Picker diversification keeps profits growing

February 2, 1994

Picker International has maintained rising revenues and profitsover the last year despite sharp declines in the U.S. MRI market.The Cleveland vendor's business health can be partially attributedto its strategy of product and geographic diversification,

Picker International has maintained rising revenues and profitsover the last year despite sharp declines in the U.S. MRI market.The Cleveland vendor's business health can be partially attributedto its strategy of product and geographic diversification, accordingto Cary J. Nolan, president and CEO.

Picker formed a partnership with linear accelerator supplierVarian a year and a half ago to utilize Picker's three-dimensionalvolumetric CT technology for therapy simulation (SCAN 12/16/92).The Varian relationship, which was later expanded from U.S. tointernational markets, signaled Picker's move away from a purelydiagnostic imaging business focus.

Last year, Picker began supplying low-cost permanent-magnetMRI technology through its Picker Nordstar joint venture withInstrumentarium of Finland (SCAN 2/10/93). The vendor also grabbedinstant share in the Japanese nuclear medicine market last yearthrough a distribution relationship with Shimadzu.

Picker may initiate new product ventures, either solo or throughpartnerships, as early as this year, Nolan told SCAN.

"Our business strategy is based on expansion into unservedmarkets," he said.

Picker, a subsidiary of GE Co. (GEC) of the U.K., has realizedconsistent revenue and profit improvements over the last severalyears. Total revenue grew from $814 million in fiscal 1991 (end-March)to $897 million in 1992 and $950 million last year, for a two-yearincrease of 16%. Picker expects to reach the $1 billion revenuemarket this fiscal year, Nolan said.

Profits rose faster than revenues over the last two years forthe medical imaging vendor, although this performance will likelyslow in fiscal 1994, he said. Picker's profit jumped 38% overthe last two complete years, from $47 million in 1991 to $55 millionin 1992 and $65 million in 1993.

"It would be hard to maintain that (profit) pace, butwe will continue to grow (in 1994)," Nolan said.

Picker has geared up a new therapeutic/imaging technology effortshown first at the 1992 Radiological Society of North Americaconference. The vendor worked closely with the Cleveland Clinicin developing frameless stereotactic sonic localization, a formof computer-assisted surgery. Over 200 neurosurgery procedureshave been performed using this technology, he said.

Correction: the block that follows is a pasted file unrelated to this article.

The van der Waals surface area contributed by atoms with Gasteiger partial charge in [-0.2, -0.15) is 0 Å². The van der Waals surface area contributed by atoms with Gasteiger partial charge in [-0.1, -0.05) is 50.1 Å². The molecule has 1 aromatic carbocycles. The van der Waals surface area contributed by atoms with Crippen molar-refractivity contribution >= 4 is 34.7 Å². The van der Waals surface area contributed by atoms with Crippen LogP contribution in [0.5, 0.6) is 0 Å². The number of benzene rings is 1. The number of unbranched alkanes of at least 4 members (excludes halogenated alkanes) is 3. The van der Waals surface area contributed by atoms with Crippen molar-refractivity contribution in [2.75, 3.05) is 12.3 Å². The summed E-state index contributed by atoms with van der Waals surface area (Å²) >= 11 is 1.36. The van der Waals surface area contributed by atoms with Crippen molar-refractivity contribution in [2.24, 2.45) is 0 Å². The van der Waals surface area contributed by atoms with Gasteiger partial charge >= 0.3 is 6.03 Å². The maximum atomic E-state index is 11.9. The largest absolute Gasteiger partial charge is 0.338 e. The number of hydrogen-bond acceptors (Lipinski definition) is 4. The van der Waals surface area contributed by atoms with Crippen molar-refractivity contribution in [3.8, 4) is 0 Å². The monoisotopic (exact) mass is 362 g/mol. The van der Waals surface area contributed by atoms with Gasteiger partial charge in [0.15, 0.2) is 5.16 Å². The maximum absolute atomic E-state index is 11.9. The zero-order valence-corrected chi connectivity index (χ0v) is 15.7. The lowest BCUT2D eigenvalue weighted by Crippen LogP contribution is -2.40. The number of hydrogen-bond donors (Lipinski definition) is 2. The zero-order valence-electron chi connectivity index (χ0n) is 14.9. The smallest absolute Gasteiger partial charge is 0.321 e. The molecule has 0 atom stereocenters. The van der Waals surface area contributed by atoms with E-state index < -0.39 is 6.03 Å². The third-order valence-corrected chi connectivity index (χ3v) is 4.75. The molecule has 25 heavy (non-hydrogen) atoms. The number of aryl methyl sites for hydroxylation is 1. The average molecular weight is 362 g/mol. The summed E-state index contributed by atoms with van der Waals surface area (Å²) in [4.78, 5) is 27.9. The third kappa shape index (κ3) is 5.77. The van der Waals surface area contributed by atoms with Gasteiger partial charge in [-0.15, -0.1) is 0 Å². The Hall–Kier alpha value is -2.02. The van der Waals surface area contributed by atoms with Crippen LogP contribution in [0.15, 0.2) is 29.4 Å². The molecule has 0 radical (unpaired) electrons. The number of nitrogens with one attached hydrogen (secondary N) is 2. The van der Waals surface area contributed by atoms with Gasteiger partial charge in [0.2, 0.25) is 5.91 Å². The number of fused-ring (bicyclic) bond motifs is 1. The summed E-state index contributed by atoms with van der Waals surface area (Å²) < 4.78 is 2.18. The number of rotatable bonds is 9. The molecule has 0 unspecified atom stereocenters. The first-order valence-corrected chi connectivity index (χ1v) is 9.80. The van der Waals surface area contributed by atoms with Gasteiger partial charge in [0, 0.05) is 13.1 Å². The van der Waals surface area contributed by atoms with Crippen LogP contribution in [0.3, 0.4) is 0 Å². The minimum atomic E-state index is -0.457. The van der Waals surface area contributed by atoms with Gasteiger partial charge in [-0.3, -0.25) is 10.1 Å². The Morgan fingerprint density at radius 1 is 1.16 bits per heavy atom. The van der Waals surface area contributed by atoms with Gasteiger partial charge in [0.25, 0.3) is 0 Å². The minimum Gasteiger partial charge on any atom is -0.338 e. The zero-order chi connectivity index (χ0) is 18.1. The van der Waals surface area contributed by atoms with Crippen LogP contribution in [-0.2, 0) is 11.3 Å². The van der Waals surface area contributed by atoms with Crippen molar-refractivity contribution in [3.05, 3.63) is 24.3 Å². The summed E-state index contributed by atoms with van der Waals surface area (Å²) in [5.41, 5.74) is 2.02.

"This is a significant business venture. We will probablystart up our own business unit for it this year, and market thatdirectly," Nolan said. "We have not been in the surgicalbusiness before."

The technique uses ultrasound pulses from an intraoperativeprobe to localize the surgical area of concern, which is thendisplayed for the surgeon, using previously acquired 3-D CT orMRI data, according to Linda Eastwood, high-field MRI productmanager for Picker.

MUCH OF PICKER'S EXPANSION has been fueled by growth in internationalsales. Five years ago, about 80% of the vendor's business wasU.S.-based, Nolan said. Now Picker realizes nearly half of itsrevenue from business outside its home market.

Picker's European business has grown despite a 9% drop in theannual European market across imaging modalities, he said. Thisregional activity should pick up again in fiscal 1994 with thereintroduction of U.K. sales last summer. Latin American saleshave risen for Picker, but the hottest market is in the Far East.

Picker manufactures CT in China through a joint venture, Nolansaid. Ties with Shimadzu in Japan garnered share in this relativelymature--but large--Asian market.

"In one year, we have taken over a significant marketshare in the Japanese nuclear business with Shimadzu. We havein excess of 25% of the Japanese nuclear market, having startedfrom zero a year ago," he said.

A drop in prices for all medical imaging modalities requirescost-cutting efforts and efficiency improvements to shore up thebottom line, Nolan said.

"The price pressure is unrelenting. Average prices forMRI and CT over a long period of time have declined 4% to 5% ona year-over-year basis," he said. "That (price decline)is accelerating into the 8% to 9% range in MR, CT, nuclear medicineand, to a lesser extent, x-ray."

Picker's new MR plant in Cleveland should reduce the manufacturingcycle time for that modality by 60%, he said. Installation timesfor MRI and CT are also dropping dramatically, which results inlower overall system costs.

"You can install a high-end CT overnight at an ideallyprepared site in comparison to eight man-weeks previously,"he said. "There is no question that all the companies areworking on reducting the cost of magnets. The same can be saidof electronics. The cost of computers is coming down."